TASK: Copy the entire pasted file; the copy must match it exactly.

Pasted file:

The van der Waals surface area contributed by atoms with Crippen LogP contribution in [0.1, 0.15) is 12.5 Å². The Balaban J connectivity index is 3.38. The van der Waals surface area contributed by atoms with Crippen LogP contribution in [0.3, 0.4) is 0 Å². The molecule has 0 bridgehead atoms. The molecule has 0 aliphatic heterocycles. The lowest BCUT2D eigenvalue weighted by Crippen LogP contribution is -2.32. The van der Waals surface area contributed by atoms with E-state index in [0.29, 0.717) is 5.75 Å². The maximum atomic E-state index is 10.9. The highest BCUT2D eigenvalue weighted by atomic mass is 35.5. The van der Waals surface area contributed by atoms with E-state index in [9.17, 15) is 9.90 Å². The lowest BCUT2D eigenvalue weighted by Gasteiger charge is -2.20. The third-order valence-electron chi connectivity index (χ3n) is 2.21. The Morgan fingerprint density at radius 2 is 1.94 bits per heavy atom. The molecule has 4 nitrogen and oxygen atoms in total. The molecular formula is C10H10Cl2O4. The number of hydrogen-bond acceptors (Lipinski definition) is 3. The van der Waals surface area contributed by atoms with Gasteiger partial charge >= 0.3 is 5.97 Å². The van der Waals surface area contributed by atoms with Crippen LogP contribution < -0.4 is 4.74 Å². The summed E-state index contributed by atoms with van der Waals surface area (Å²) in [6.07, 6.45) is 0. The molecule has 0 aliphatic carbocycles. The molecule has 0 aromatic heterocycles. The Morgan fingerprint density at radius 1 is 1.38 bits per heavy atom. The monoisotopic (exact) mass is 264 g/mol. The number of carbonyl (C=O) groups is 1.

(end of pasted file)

The van der Waals surface area contributed by atoms with Crippen LogP contribution in [0.1, 0.15) is 12.5 Å². The Balaban J connectivity index is 3.38. The van der Waals surface area contributed by atoms with Crippen LogP contribution in [0.3, 0.4) is 0 Å². The molecule has 0 bridgehead atoms. The molecule has 0 aliphatic heterocycles. The lowest BCUT2D eigenvalue weighted by Crippen LogP contribution is -2.32. The van der Waals surface area contributed by atoms with E-state index in [0.29, 0.717) is 5.75 Å². The maximum atomic E-state index is 10.9. The highest BCUT2D eigenvalue weighted by atomic mass is 35.5. The van der Waals surface area contributed by atoms with E-state index in [9.17, 15) is 9.90 Å². The lowest BCUT2D eigenvalue weighted by Gasteiger charge is -2.20. The third-order valence-electron chi connectivity index (χ3n) is 2.21. The Morgan fingerprint density at radius 2 is 1.94 bits per heavy atom. The molecule has 4 nitrogen and oxygen atoms in total. The molecular formula is C10H10Cl2O4. The number of hydrogen-bond acceptors (Lipinski definition) is 3. The van der Waals surface area contributed by atoms with Gasteiger partial charge >= 0.3 is 5.97 Å². The van der Waals surface area contributed by atoms with Crippen LogP contribution < -0.4 is 4.74 Å². The summed E-state index contributed by atoms with van der Waals surface area (Å²) in [6.07, 6.45) is 0. The molecule has 0 aliphatic carbocycles. The molecule has 0 aromatic heterocycles. The Morgan fingerprint density at radius 1 is 1.38 bits per heavy atom. The monoisotopic (exact) mass is 264 g/mol. The number of carbonyl (C=O) groups is 1.